Early Antibiotic Exposure in Low-Resource Settings is Associated with Increased Weight in The First Two Years of Life

on behalf of the MAL-ED Network Investigators*

Research output: Contribution to journalArticle


OBJECTIVES:: The potential growth-promoting effects of antibiotics are not well understood among undernourished children in environments with high pathogen exposure. We aimed to assess whether early antibiotic exposure duration and class were associated with growth to two years of age across 8 low-resource sites in the MAL-ED birth cohort study. METHODS:: We followed 1,954 children twice per week from birth to two years to record maternally-reported antibiotic exposures and measure anthropometry monthly. We estimated the associations between antibiotic exposure before 6 months of age and weight-for-age (WAZ) and length-for-age (LAZ) z-scores to two years. We assessed the impact of class-specific exposures and duration, and compared these results to effects of antibiotic exposures after 6 months of age. RESULTS:: Antibiotic use before 6 months of age was associated with increased weight from 6 months to 2 years, while associations with length were less consistent across sites and antibiotic classes. Compared to unexposed children, two or more courses of metronidazole, macrolides, and cephalosporins were associated with adjusted increases in WAZ of 0.24 (95% confidence interval (CI): 0.04, 0.43), 0.23 (95% CI: 0.05, 0.42), and 0.19 (95% CI: 0.04, 0.35) from 6 months to 2 years, respectively. CONCLUSIONS:: Antibiotic use in low-resource settings was most associated with the ponderal growth of children who had multiple exposures to antibiotics with broad spectrum and anaerobic activity in early infancy. Opportunities for rational and targeted antibiotic therapy in low resource settings may also promote short-term weight gain in children, though longer-term physical growth and metabolic impacts are unknown.This is an open access article distributed under the Creative Commons Attribution License 4.0 (CCBY), which permits unrestricted use, distribution, and reproduction in any medium, provided the original work is properly cited. http://creativecommons.org/licenses/by/4.0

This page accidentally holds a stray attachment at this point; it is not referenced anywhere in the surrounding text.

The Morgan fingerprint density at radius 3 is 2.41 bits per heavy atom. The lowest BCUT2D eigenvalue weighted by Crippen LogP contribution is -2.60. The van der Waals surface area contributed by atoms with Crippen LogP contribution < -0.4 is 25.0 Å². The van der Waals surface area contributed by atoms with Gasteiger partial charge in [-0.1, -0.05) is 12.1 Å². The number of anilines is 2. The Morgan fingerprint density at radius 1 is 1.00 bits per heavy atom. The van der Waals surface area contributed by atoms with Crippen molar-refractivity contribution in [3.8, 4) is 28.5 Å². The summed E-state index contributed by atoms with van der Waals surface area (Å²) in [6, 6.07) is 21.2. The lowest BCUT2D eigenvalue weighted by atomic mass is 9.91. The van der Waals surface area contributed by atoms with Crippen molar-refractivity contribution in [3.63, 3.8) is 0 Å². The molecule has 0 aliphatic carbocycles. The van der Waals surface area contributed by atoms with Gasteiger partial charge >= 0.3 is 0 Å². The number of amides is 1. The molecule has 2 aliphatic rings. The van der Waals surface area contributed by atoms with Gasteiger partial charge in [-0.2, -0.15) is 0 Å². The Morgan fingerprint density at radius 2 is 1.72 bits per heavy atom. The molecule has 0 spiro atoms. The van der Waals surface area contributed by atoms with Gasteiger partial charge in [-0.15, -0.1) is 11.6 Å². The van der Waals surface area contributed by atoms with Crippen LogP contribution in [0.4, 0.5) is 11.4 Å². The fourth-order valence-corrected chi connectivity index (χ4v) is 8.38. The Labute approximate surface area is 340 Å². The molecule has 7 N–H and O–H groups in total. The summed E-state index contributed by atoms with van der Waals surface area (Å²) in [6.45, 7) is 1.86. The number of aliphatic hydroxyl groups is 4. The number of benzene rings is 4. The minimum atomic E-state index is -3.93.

Original languageEnglish (US)
JournalJournal of Pediatric Gastroenterology and Nutrition
StateAccepted/In press - Jun 9 2017

ASJC Scopus subject areas

  • Pediatrics, Perinatology, and Child Health
  • Gastroenterology

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